On SS. Simon and Jude's Day, 1916, the Chapel was consecrated by Bishop Norris. At the service, Bishop Norris spoke as follows:--"It is but fitting before we proceed further with the service that I should address a few words to you who are present with us to-day to represent the donors of this building. We thank you for your presence. We thank you and all those whom you represent for your generous gifts; but, above all, we thank God who put it into your hearts thus to honour him from whom all good things do come, while you honour his servant, my revered predecessor in this episcopal office. ... It has been designed by him whose friendship it commemorates: every brick in it has been laid under his watchful eye. Here within a stone's throw of this very spot, where some of you knew him years ago, amid, as it were, so many tender memories of the happy home to which he brought his bride in 1889. And yet amid tragic memories also of the seeming disaster which fell upon that home in 1900, razing to the very ground the church in which he worshipped for many years; here, surely, it is fitting that your gift has taken shape and form and substance, to enshrine the sweetness of those tender memories, to mark the passing of that seeming tragedy before the new triumphs of the Cross, the larger victories of the Faith . . ."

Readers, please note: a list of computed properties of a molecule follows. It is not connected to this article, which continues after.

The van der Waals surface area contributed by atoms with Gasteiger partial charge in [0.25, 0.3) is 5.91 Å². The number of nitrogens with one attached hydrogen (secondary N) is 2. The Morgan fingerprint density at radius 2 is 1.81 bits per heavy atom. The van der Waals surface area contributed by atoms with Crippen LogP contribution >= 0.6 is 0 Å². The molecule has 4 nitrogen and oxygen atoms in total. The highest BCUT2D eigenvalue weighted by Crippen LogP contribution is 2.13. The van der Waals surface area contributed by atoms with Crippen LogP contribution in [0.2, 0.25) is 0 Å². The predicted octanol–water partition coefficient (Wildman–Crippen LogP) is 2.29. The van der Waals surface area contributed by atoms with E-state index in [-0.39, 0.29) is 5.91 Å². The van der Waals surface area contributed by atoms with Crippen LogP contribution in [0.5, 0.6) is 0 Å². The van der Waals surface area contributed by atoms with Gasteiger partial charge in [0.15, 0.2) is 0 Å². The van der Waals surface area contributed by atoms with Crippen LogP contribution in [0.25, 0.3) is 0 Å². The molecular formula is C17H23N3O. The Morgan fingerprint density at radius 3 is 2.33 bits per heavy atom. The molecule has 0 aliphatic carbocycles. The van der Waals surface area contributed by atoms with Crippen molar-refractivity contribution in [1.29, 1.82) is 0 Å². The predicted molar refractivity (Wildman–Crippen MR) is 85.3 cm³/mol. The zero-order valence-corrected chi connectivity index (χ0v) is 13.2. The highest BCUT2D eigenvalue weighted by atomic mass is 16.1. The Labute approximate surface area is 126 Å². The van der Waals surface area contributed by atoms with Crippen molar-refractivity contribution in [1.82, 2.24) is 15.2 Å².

Another has said that the inscription on a stone on the little grey brick school chapel is the best appreciation of his life and work. He himself chose the object, namely, the chapel in the boys' school. The site was his home up to the Boxer rising. Rooms in the compound were his home to the end. The inscription is by Bishop Norris.